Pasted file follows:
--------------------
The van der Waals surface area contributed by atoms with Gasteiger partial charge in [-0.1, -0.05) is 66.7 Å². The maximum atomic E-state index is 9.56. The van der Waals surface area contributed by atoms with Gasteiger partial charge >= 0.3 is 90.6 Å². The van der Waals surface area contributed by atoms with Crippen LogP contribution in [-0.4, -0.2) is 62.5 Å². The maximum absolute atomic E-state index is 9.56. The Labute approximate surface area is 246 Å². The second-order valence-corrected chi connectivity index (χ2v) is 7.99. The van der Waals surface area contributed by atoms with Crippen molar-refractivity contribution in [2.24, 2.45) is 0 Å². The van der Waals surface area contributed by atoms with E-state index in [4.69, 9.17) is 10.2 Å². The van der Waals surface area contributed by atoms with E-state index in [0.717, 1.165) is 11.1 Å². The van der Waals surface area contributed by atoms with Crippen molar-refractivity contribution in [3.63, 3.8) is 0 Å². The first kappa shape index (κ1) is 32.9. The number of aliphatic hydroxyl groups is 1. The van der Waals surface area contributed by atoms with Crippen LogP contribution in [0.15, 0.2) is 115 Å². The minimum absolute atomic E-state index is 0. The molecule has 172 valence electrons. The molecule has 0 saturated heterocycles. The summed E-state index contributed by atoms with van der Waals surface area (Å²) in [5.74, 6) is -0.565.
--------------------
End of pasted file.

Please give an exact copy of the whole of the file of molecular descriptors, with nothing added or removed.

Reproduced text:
The van der Waals surface area contributed by atoms with Gasteiger partial charge in [-0.1, -0.05) is 66.7 Å². The maximum atomic E-state index is 9.56. The van der Waals surface area contributed by atoms with Gasteiger partial charge >= 0.3 is 90.6 Å². The van der Waals surface area contributed by atoms with Crippen LogP contribution in [-0.4, -0.2) is 62.5 Å². The maximum absolute atomic E-state index is 9.56. The Labute approximate surface area is 246 Å². The second-order valence-corrected chi connectivity index (χ2v) is 7.99. The van der Waals surface area contributed by atoms with Crippen molar-refractivity contribution in [2.24, 2.45) is 0 Å². The van der Waals surface area contributed by atoms with E-state index in [4.69, 9.17) is 10.2 Å². The van der Waals surface area contributed by atoms with E-state index in [0.717, 1.165) is 11.1 Å². The van der Waals surface area contributed by atoms with Crippen molar-refractivity contribution in [3.63, 3.8) is 0 Å². The first kappa shape index (κ1) is 32.9. The number of aliphatic hydroxyl groups is 1. The van der Waals surface area contributed by atoms with Crippen LogP contribution in [0.15, 0.2) is 115 Å². The minimum absolute atomic E-state index is 0. The molecule has 172 valence electrons. The molecule has 0 saturated heterocycles. The summed E-state index contributed by atoms with van der Waals surface area (Å²) in [5.74, 6) is -0.565.